The USTA distinguishes between ‘standings’ and ‘rankings’. Standings are calculated on a rolling 12-month basis, and include points earned in any older division, as well as 20% of those earned in the next younger division. Rankings are calculated on a calendar year basis and only include points from a single age group.

How Do ITF Junior Tennis Rankings Work?

ITF junior rankings are less complex than the USTA version. They do, however, have several key points in common.

Essentially, the ITF junior rankings work on a pure ‘points per round’ basis, with the allocation of points being greater for the higher-level events. A player’s ITF ranking is calculated from their best six singles and doubles results, with the former given a higher weighting, on a rolling 12-month basis.

All ITF junior tournaments count towards world rankings, and there are no bonuses for beating specific players.

Are There Benefits To Being Ranked Well?

The answer to this is a resounding yes! Having a good USTA ranking will allow you to gain entry to the strongest and most prestigious tournaments. On top of this, college recruiters and potential sponsors will certainly take note if you get close to the top of the list.

A high ITF ranking has similar benefits to the USTA version, but on a worldwide scale. International sponsors will certainly take an interest in any player who is in the top echelon. On top of this, players with good rankings will get the chance to play in the junior Grand Slams, bringing more prestige and sponsorship potential.

Another benefit stems from the fact that the ITF administers the lower levels of the professional game. They allot places in the draw at many professional events to players with good junior rankings who would not otherwise have qualified, making it far easier for players to earn their first senior world ranking points.

USTA vs ITF: Which One Is A Better Path?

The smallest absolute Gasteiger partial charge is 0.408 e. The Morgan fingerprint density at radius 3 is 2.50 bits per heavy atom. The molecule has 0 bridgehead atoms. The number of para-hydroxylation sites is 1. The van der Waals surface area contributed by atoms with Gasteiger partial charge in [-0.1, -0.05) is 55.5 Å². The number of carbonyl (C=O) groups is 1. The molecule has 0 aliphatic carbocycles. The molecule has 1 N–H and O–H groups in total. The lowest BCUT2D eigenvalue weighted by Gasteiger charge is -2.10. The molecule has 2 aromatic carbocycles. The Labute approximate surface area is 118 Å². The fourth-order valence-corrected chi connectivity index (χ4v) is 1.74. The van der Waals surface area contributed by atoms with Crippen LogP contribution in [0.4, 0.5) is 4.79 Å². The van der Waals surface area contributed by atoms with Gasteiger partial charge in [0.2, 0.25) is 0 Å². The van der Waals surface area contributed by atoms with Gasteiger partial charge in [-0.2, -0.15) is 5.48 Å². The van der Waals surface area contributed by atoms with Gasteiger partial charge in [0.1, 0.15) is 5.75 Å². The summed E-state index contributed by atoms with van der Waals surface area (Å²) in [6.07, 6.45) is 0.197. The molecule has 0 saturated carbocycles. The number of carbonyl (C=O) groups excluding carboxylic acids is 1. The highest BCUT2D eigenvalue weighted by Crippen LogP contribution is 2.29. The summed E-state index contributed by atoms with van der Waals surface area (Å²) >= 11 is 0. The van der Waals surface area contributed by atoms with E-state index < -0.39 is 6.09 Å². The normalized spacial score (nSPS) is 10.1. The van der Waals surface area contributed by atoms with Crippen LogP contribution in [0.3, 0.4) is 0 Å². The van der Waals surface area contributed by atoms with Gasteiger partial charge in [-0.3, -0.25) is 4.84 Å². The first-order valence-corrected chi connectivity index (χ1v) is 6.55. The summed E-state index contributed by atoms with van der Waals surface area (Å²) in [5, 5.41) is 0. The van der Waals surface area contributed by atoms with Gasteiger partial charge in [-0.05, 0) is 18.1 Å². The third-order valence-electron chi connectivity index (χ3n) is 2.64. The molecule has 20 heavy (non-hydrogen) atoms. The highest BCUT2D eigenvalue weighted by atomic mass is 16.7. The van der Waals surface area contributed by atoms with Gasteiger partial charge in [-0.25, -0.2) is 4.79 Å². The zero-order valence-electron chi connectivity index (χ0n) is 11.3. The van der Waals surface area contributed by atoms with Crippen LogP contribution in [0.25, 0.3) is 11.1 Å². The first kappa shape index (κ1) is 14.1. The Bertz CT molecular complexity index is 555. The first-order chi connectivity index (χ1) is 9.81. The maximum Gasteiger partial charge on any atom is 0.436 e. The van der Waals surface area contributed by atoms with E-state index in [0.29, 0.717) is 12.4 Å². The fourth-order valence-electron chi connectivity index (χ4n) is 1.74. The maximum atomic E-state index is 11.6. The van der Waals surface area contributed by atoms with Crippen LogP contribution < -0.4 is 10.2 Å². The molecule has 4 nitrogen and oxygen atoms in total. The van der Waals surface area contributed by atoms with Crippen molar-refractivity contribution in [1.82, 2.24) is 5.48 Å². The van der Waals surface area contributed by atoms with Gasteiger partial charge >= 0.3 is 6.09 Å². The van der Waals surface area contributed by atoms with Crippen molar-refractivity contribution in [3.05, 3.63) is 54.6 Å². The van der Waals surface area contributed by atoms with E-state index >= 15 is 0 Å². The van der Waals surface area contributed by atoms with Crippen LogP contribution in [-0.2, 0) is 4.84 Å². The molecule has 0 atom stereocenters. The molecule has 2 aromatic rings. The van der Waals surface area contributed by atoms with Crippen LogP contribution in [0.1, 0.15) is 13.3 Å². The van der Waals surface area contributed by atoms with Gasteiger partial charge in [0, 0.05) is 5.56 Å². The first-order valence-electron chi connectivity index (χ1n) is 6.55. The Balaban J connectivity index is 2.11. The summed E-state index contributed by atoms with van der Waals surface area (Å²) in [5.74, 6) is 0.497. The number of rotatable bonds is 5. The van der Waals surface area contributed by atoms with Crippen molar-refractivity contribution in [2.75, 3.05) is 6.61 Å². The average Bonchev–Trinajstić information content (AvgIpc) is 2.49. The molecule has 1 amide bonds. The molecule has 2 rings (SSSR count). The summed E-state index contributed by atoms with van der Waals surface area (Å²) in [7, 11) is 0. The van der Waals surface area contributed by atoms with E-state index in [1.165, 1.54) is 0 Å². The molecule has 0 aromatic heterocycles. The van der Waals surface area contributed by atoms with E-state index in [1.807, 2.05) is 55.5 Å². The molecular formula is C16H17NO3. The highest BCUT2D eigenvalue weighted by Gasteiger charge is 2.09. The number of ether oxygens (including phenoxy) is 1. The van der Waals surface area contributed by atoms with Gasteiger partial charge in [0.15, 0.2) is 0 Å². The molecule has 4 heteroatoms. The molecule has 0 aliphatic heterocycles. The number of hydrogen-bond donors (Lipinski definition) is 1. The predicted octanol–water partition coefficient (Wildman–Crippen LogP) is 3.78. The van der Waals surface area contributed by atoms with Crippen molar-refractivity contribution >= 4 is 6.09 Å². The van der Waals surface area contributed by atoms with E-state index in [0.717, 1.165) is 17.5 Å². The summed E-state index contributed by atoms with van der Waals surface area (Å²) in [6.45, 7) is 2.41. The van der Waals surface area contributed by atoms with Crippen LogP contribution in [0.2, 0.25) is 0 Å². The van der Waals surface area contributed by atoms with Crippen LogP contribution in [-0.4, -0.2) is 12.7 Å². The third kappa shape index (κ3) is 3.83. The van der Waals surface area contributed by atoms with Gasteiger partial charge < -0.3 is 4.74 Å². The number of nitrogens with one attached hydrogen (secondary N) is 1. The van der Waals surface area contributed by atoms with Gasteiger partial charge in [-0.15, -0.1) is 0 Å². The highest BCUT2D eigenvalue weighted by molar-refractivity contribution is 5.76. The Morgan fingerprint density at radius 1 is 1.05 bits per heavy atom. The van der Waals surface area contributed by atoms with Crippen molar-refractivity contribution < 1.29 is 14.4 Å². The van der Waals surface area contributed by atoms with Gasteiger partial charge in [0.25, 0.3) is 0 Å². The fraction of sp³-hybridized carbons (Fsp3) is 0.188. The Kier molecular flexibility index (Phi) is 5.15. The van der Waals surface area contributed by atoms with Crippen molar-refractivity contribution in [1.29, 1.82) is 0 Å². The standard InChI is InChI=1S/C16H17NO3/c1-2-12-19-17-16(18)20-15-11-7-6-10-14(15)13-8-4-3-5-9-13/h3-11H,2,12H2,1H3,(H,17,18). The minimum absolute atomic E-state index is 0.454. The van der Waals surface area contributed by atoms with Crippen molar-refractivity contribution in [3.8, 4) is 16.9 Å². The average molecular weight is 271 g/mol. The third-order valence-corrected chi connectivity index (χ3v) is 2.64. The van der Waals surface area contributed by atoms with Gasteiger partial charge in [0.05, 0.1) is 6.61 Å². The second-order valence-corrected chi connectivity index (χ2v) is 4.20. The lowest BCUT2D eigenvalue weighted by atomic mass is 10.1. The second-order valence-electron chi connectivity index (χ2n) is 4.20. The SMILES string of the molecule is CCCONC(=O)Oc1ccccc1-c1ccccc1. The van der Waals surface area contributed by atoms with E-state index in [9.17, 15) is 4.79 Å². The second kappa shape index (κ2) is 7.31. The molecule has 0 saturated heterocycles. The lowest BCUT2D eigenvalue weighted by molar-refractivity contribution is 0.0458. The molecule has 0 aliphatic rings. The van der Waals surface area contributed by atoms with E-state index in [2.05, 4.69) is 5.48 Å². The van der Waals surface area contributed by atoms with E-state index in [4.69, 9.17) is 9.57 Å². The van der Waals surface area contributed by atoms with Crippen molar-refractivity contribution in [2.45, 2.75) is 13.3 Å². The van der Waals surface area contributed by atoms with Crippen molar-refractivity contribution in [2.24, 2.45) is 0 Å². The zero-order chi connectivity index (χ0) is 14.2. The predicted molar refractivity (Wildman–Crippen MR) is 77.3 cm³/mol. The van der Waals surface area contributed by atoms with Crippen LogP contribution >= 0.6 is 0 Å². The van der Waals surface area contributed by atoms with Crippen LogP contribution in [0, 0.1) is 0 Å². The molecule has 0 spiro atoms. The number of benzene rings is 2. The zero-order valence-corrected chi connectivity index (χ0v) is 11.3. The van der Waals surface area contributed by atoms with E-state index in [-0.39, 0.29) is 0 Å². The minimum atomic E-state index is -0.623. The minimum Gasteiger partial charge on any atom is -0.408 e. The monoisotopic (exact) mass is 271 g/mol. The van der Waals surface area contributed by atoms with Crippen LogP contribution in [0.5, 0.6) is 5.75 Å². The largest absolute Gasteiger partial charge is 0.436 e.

This probably depends upon your ambitions. If you plan to remain based in the US, attend college, perhaps with a scholarship, and continue to play tennis recreationally, your USTA ranking is all you need to attend to. There is no point in even playing ITF events if this is your preferred path.

On the other hand, if you have ambitions of becoming a professional, aim to play the junior Grand Slams, and are looking for the best possible sponsorship deal, you need to build an impressive ITF ranking through performances in international events. It will cost more to play internationally, but if you are good enough (and lucky enough) the rewards will eventually come.

Final Thoughts

Getting a good junior ranking is an important part of demonstrating your progress as a player, and it can bring numerous benefits. Keep in mind, however, that to succeed in professional tennis you will need to improve as a player and an athlete, and this is what you should focus on.

Gui Hadlich

I got a chance to play junior and professional tournaments across the world, and in 2015 I began playing as the #1 player for Pepperdine University, a great division 1 school. I’ve had the chance to play against great names of the new generation, like Christian Garin, Cameron Norrie, and Kyle Edmund. I’m extremely passionate about the mental and technical part of the game. Oh, and I had lunch with Brad Gilbert once.